La Nina & Winter:
When we first put together a seasonal forecast for the upcoming winter, La Nina was at the front of the conversation. Everybody was on board that we were heading towards another La Nina year, but the strength and length was yet to be determined.
In an average La Nina year we anticipate drier and warmer conditions through the winter months here in the southeast. December hit those conditions perfectly. We didn't have to use the heater too much and to a lot of smiles, we left the umbrellas/shovels perched against the wall.
That being said, watch the video and you will see that last year's December was anything but "average". Is it the strength of the La Nina that is making the difference? Certainly something to consider. Unfortunately, our atmosphere is so complex that it is very difficult to pinpoint one variable (La Nina) and directly correlate it with future outlooks (January forecast). But some similarities between years do show up in the climate data.
At this juncture, the jet stream isn't set-up to push winter storms our way. Sure we've had our share of cold air outbreaks this season, but recall how long they have lasted...a couple days at most? What this means is that the jet stream is moving too quickly for cold air to settle into our area. Keep in mind I'm writing this from the prospective of those wanting snow and well, cold air is very important.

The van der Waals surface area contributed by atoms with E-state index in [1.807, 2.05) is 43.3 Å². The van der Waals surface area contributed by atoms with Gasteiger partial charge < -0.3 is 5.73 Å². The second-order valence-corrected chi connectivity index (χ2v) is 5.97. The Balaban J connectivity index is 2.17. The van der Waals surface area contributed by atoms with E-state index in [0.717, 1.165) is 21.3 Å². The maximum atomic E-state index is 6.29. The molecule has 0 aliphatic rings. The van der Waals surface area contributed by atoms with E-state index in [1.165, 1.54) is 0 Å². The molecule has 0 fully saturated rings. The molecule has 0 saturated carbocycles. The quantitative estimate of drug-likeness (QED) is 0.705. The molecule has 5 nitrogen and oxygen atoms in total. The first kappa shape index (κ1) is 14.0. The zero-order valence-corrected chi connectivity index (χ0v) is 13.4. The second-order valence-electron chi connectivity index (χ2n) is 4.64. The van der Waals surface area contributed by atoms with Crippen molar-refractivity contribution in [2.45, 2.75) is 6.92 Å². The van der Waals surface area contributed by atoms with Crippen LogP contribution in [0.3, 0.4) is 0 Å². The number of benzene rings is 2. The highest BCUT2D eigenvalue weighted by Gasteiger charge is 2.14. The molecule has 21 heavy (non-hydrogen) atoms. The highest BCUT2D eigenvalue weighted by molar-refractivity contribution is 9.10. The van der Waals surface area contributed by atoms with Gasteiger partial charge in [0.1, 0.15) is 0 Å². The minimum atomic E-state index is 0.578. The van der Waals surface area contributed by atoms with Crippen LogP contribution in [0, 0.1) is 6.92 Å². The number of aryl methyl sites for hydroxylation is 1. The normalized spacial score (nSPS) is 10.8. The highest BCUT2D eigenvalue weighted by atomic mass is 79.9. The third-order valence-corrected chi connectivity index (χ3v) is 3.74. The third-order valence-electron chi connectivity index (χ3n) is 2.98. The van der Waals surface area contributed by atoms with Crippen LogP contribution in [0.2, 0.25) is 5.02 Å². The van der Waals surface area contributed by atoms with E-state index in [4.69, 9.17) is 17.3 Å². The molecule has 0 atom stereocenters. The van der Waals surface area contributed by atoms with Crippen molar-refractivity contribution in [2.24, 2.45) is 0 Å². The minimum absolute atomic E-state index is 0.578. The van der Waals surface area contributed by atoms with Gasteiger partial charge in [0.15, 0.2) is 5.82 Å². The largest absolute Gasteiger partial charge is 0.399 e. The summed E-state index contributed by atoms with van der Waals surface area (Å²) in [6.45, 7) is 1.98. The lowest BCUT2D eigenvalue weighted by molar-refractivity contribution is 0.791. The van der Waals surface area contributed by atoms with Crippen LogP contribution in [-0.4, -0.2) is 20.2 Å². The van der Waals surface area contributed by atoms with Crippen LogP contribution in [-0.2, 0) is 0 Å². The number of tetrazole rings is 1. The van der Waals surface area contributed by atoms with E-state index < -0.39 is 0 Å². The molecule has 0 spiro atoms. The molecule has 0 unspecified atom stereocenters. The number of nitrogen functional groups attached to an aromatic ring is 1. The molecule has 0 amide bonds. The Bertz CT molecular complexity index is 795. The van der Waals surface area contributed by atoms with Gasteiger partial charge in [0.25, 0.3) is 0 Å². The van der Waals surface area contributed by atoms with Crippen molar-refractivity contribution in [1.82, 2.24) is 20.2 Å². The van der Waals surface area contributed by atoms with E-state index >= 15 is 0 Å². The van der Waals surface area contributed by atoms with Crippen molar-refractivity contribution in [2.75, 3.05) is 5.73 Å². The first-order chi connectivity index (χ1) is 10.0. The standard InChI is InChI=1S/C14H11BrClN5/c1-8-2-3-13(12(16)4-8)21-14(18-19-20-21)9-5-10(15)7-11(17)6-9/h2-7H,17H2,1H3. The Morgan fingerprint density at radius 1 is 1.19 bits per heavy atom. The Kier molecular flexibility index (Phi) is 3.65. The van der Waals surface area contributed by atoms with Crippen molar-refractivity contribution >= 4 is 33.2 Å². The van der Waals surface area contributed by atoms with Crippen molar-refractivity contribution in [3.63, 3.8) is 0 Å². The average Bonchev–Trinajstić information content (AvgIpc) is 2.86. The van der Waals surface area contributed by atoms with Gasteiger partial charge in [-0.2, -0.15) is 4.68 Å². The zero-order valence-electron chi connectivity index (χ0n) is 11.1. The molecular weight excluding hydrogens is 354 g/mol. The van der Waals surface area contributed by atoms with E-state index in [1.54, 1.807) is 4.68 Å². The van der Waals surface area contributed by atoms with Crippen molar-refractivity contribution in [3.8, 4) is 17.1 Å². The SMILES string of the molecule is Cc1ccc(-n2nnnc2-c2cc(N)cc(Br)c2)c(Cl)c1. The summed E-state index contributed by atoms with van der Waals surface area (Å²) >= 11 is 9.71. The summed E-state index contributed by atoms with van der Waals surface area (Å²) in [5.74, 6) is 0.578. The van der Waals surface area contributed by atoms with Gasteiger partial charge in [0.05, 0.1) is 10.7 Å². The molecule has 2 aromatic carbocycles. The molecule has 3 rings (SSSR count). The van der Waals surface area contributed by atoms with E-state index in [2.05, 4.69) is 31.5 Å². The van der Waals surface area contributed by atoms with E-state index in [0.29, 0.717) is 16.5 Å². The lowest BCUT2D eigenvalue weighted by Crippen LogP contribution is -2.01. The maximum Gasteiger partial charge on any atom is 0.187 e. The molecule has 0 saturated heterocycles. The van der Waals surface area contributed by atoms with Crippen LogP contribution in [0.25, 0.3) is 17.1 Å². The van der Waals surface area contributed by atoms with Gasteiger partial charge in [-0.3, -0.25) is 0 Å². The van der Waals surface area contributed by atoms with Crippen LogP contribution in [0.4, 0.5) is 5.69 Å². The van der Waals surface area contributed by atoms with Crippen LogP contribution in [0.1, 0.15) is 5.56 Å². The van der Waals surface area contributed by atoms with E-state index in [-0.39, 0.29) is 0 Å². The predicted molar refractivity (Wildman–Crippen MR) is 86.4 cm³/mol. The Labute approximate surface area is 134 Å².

As snowcasters, we want a jet stream set-up the keeps the cold air socked in for a while. A set-up that will "block" the atmosphere from transitioning from warm to cold too quickly. As the name would imply, we are looking for indications of a blocking pattern in the atmosphere. This would guarantee one of the most important ingratiates in producing snow...cold air.
If you've ever wanted to locate a trough or ridge on a weather map here is a website that will help.
A large U shape over the united states is a dip in the jet stream. Another name for this U is a trough. During our winter season, these U's (troughs) have been moving too fast through the United States to lay down any significant snow. Flip the U upside down and you have what's called a ridge <--- Topic for a future World of Weather.
As it stands, a small shift in the pattern could be coming in February. Some long range models indicate a wetter than average patter for the Midwest. This would give eastern Carolina the moisture upstream and in turn all we would be watching for is an opening in Canada's Arctic gates.
All that aside, if this winter holds onto a La Nina pattern see at the start of this winter then our snow totals we will finish much different than last year.
What Does History Say?
Of the top 10 Highest daily snowfalls in Greenville:
6 have come in February
3 have come in March
1 has come in January